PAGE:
The working group’s principles would address stricter border control, better employer verification of workers’ immigration status, new visas for temporary agriculture workers and expanding the number of visas available for skilled engineers. They would also include a call to help young people who were brought to the country illegally as children by their parents become citizens and to normalize the status of the nation’s 11 million illegal immigrants.
But obstacles abound. For instance, Rubio has said he believes immigrants who came to the country illegally should be able to earn a work permit. But he has said they should be required to seek citizenship through existing avenues, and only after those who have come to the country legally.
Democrats and immigration advocates fear that approach could result in wait-times stretching for decades, creating a class of permanent legal residents for whom the benefits of citizenship appear unattainable. They have pushed to create new pathways to citizenship specifically available to those who achieve legal residency as part a reform effort.
It is not yet clear if the Senate group will endorse a mechanism allowing such people to eventually become citizens — something Obama is expected to champion. Schumer said it would be “relatively detailed,” but would not “get down into the weeds.”
A source close to Rubio said he joined the group in December at the request of other members only after they agreed their effort would line up with his own principles for reform, which he outlined in an interview with the Wall Street Journal three weeks ago.
His ideas have since been embraced by conservatives, including some longtime foes of providing legal status to those who have come to the country illegally.
As a possible 2016 presidential contender widely trusted on the right, Rubio’s support could be key to moving the bipartisan effort.
And while Rubio and other Republicans have said they would prefer to split up a comprehensive immigration proposal into smaller bills that would be voted on separately, the White House will pursue comprehensive legislation that seeks to reform the process in a single bill.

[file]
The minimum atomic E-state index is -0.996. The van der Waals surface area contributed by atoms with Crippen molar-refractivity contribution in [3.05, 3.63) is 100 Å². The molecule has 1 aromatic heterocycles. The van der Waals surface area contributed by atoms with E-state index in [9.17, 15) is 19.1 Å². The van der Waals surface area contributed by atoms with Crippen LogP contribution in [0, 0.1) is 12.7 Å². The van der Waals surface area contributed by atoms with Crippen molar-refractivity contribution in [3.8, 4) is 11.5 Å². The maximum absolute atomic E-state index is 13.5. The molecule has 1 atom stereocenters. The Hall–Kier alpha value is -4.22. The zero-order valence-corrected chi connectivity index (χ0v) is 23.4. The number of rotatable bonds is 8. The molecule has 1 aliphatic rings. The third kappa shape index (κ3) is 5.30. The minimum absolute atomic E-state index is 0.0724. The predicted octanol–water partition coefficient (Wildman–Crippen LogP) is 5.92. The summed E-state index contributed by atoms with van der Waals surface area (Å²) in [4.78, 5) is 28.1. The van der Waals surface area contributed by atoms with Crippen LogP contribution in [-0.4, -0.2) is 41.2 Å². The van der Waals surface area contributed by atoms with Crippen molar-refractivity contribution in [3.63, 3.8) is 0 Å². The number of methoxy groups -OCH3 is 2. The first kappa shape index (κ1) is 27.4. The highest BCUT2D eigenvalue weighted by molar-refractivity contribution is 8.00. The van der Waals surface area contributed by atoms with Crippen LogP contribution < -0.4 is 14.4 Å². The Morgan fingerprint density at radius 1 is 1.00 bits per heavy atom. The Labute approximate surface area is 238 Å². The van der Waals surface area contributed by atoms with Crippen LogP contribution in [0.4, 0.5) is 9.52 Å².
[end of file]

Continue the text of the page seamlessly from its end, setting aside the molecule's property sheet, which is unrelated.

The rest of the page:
“I doubt if there will be a macro, comprehensive bill,” said Sen. Johnny Isakson, R-Ga., who supported the 2007 effort. “Anytime a bill’s more than 500 pages, people start getting suspicious. If it’s 2,000 pages, they go berserk.”
But in an op-ed in the Wall Street Journal on Friday, Republican Jeb Bush, the former Florida governor, strongly supports a single comprehensive bill, writing that “Congress should avoid quick fixes.”
Schumer said Friday that a single package will be key for passage. “We’ll not get it done in pieces,” he said. “Every time you do a piece, everyone says what about my piece and you get more people opposing it.”
White House officials said they welcome the bipartisan Senate group’s deliberations and do not think it will conflict with the administration’s strategy. Some Democrats in the House, including Rep. Luis Gutierrez, D-Ill., have cautioned that the White House could harm the bid for bipartisan support if it acts too aggressively by authoring its own legislative proposal.
But advocates, who were disappointed that Obama did not follow through on comprehensive reform in his first term, said they expect the president to be out front on the issue.
“The president needs to lead, and then the Republicans have a choice: Are they going to do what they did in the last term and just be obstructionists?” said Eliseo Medina, secretary-treasurer of the Service Employees International Union, which spent millions recruiting new Hispanic voters this year. “Well, that didn’t work too well in November. Do the Republicans want the president not to get the credit? The best way to share the credit is for them to step up and engage and act together with the president. But it’s their choice.”